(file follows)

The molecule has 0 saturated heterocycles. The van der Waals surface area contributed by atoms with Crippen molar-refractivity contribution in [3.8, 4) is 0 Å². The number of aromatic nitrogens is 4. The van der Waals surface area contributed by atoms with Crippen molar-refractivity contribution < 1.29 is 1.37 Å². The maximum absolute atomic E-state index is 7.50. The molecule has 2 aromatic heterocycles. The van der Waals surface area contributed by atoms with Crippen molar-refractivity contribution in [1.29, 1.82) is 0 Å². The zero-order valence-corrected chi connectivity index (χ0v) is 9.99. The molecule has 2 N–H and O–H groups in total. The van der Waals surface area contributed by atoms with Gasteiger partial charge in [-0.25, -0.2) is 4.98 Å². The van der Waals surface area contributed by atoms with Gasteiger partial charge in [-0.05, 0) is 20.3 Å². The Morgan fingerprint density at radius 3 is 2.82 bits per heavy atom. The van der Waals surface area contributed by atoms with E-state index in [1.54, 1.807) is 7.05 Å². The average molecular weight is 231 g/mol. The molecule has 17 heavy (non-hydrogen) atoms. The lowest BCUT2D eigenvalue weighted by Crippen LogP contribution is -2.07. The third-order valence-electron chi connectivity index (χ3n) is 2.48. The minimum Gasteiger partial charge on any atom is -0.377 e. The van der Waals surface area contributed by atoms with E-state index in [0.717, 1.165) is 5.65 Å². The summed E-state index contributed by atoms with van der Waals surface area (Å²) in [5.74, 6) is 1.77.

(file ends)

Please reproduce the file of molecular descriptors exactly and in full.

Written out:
The molecule has 0 saturated heterocycles. The van der Waals surface area contributed by atoms with Crippen molar-refractivity contribution in [3.8, 4) is 0 Å². The number of aromatic nitrogens is 4. The van der Waals surface area contributed by atoms with Crippen molar-refractivity contribution < 1.29 is 1.37 Å². The maximum absolute atomic E-state index is 7.50. The molecule has 2 aromatic heterocycles. The van der Waals surface area contributed by atoms with Crippen molar-refractivity contribution in [1.29, 1.82) is 0 Å². The zero-order valence-corrected chi connectivity index (χ0v) is 9.99. The molecule has 2 N–H and O–H groups in total. The van der Waals surface area contributed by atoms with Gasteiger partial charge in [-0.25, -0.2) is 4.98 Å². The van der Waals surface area contributed by atoms with Gasteiger partial charge in [-0.05, 0) is 20.3 Å². The Morgan fingerprint density at radius 3 is 2.82 bits per heavy atom. The van der Waals surface area contributed by atoms with E-state index in [1.54, 1.807) is 7.05 Å². The average molecular weight is 231 g/mol. The molecule has 17 heavy (non-hydrogen) atoms. The lowest BCUT2D eigenvalue weighted by Crippen LogP contribution is -2.07. The third-order valence-electron chi connectivity index (χ3n) is 2.48. The minimum Gasteiger partial charge on any atom is -0.377 e. The van der Waals surface area contributed by atoms with E-state index in [0.717, 1.165) is 5.65 Å². The summed E-state index contributed by atoms with van der Waals surface area (Å²) in [5.74, 6) is 1.77.